Last updated: June 10. 2014 4:28PM - 602 Views
By Kitsey E. Burns kburns@civitasmedia.com



A group of seniors pose for a group picture at the recent trip to Shatley Springs, a trip organized by the local senior centers.
A group of seniors pose for a group picture at the recent trip to Shatley Springs, a trip organized by the local senior centers.
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Organizers of the local senior centers in Yadkin County are on a mission to get more of Yadkin County’s active older adults involved in their many unique events. From dances to day trips, the East Bend Senior Center, the Yadkin County Senior Center in Yadkinville and the Yadkin Valley Senior Center in Jonesville offer a wide variety of programs geared toward those 50 and older.


“We want to be the ‘next big thing’ for baby boomers in the area,” said Wendy Hayden, director of the Yadkin County Senior Center. “We want to be the place where it all happens after people are retired or getting ready to retire.”


Jennifer Hemric, director of the Yadkin Valley Senior Center, said the mission of the area senior centers is changing and they are working hard to eliminate the stigma that senior centers are just a place for older folks to come to “knit and die.”


Although knitting is still a popular activity and one of the most active groups at the Yadkin Valley Senior Center works tirelessly to create knitted and crocheted prayer shawls for hospice and other local organizations. The center is also hoping to add more active events like exercise classes.


Essentially, Hemric said, the mission of the senior centers is to “enhance the quality of life for those 50 and older.”


Each month, the centers take a turn hosting a dance. The Yadkin County Center recently held a “sock-hop” themed event, complete with a twist contest. On June 19, the Yadkin Valley Senior Center will be hosting a “senior prom” with a masquerade theme, live band and spaghetti dinner. Admission will be only $5.


The groups also take turns hosting day trips. Last week, a large group of seniors went to Shatley Springs to enjoy their famous ham biscuits and more.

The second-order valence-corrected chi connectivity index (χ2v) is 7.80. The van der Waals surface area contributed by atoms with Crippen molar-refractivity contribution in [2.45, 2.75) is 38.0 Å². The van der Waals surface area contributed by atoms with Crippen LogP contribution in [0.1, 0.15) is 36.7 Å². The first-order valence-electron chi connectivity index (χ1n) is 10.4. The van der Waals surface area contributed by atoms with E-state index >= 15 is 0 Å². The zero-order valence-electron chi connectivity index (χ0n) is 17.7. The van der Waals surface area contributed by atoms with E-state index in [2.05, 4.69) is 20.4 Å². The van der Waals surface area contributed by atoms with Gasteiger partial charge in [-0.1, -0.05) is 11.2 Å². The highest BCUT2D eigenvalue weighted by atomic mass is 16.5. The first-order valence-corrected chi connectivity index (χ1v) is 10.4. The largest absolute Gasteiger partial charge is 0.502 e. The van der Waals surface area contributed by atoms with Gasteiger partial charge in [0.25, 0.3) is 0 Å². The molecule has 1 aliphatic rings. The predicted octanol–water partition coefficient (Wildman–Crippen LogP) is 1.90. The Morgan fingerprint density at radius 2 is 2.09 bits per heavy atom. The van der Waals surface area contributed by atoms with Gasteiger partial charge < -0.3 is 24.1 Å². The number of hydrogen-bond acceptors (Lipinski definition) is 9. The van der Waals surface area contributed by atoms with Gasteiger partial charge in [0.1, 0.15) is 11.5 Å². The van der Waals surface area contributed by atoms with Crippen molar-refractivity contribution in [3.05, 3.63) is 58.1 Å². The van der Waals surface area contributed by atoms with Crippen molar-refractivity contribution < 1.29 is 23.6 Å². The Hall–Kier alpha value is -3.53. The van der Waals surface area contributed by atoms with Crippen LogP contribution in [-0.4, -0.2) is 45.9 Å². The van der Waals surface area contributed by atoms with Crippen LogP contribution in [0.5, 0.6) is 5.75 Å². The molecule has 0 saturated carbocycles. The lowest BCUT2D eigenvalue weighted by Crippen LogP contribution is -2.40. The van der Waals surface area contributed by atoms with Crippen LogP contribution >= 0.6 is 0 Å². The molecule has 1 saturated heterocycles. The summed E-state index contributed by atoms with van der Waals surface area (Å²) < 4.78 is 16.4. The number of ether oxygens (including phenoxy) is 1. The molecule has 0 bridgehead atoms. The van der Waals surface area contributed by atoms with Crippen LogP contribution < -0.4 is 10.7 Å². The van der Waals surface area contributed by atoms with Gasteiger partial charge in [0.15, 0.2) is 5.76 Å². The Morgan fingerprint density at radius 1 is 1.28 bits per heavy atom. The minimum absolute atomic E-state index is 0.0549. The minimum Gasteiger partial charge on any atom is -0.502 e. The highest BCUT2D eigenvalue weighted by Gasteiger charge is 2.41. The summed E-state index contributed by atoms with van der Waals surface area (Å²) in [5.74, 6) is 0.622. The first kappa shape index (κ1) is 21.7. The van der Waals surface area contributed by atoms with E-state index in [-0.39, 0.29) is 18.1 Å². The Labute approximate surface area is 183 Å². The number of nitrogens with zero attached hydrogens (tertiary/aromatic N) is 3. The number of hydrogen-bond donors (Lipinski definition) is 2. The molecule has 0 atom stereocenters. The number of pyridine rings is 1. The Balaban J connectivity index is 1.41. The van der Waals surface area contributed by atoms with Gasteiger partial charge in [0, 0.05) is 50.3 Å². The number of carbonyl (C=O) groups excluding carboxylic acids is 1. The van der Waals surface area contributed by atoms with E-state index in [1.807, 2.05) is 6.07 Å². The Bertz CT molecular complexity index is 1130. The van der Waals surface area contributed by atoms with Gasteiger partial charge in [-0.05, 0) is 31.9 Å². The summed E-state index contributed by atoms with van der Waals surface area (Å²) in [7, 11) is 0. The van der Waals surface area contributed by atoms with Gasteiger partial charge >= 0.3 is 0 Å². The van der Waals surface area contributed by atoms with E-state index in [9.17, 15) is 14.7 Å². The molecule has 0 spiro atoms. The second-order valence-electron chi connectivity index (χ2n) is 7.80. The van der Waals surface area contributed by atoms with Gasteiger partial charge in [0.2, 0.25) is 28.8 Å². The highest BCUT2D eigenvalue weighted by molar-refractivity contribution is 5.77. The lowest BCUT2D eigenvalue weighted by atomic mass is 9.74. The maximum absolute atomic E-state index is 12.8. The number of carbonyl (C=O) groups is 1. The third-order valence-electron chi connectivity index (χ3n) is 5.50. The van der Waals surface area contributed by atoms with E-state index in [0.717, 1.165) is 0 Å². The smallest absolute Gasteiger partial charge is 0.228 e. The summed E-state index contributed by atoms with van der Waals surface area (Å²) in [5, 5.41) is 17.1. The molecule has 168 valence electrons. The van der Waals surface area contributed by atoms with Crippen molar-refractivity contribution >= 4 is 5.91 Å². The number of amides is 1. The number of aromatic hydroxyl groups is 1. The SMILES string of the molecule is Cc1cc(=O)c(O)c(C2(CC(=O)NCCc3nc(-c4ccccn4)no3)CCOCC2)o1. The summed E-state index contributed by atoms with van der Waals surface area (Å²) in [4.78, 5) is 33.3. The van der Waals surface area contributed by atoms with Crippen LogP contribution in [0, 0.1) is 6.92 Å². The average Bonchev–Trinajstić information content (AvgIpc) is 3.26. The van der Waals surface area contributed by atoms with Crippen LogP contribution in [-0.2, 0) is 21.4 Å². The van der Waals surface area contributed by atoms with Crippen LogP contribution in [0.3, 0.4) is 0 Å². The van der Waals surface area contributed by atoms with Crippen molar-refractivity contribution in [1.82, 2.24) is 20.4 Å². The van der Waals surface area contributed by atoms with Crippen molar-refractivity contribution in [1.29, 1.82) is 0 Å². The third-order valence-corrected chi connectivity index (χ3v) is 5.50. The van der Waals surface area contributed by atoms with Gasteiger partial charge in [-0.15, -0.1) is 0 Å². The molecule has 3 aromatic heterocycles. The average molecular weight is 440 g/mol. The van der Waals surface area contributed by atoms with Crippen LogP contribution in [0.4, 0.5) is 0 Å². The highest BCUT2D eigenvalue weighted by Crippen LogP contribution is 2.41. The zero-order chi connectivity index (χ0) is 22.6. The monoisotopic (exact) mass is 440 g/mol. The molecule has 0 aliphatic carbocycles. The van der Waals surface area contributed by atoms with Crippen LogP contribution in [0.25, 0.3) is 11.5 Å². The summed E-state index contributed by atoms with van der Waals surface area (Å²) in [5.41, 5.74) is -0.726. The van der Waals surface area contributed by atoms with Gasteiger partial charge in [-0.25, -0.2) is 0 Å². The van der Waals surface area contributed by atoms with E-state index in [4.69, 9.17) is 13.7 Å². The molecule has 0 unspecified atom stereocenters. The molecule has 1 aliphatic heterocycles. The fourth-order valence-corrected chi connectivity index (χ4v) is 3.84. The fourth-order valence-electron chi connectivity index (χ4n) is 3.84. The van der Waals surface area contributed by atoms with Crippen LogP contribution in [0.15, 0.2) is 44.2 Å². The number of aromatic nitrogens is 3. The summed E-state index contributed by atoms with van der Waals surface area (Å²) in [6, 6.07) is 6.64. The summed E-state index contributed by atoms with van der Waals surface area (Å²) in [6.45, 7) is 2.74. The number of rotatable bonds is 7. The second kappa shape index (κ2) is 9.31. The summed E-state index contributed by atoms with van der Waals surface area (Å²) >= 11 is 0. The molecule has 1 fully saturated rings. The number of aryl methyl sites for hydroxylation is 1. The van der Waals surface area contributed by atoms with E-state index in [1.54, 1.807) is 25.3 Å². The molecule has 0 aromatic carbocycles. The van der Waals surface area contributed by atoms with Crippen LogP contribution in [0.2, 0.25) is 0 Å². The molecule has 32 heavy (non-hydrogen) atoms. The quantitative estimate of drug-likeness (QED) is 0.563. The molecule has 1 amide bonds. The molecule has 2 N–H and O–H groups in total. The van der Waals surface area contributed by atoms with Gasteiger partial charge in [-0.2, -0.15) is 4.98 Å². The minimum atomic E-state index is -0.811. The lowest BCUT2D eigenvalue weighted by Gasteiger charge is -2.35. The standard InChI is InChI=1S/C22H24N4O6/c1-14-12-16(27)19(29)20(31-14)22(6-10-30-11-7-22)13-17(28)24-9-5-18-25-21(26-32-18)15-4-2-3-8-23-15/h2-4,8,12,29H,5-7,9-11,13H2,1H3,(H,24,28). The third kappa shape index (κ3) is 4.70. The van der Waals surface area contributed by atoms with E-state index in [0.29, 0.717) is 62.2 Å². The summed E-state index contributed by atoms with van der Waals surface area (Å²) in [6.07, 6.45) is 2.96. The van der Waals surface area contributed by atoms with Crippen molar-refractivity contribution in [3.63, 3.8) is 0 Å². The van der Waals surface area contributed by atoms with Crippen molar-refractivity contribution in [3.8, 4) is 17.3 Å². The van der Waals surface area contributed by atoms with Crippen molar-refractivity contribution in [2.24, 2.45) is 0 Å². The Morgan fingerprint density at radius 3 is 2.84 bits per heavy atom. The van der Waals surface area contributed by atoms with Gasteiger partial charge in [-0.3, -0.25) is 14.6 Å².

At the East Bend Senior Center, Director Ronda Beavers said that Rook and dancing were some of the most popular activities. Beavers said she had a group of 20 to 30 people who come every Friday night to play Rook.


In addition to taking clogging, line dancing and other dance classes at the center, the East Bend Senior Center also boasts its own performance dance group called Sassy Seniors that performs at many area festivals and events and a senior chorus group called Young at Heart.


Beavers said she wanted area residents to know that the senior center is a great place to hang out and make new friends and stay educated on important topics related to health issues and safety.


“We have the detectives comes once a month and tell us about the scams that everybody needs to know about,” Beavers said. “We also have doctors that come in and do presentations on health related topics.”


For Hayden and Hemric, they want to bring more awareness to the fact that their centers are there and provide great programming for the older residents in the area.


“We’re here for you to thrive and not just survive,” Hayden said.


The three centers are designed as Senior Centers of Excellence and have undergone rigorous evaluations in order to hold this honor. Each center offers scheduled events and classes weekly and special events and trips monthly and weekly meals served. For more information about the East Bend Senior Center, call 336-699-5100. For more information about the Yadkin County Senior Center in Yadkinville, call 336- 679-3596. For more information about the Yadkin Valley Senior Center in Jonesville, call 336- 526-1087.


Kitsey E. Burns may be reached at 336-679-2341 or on Twitter @RippleReporterK.


 
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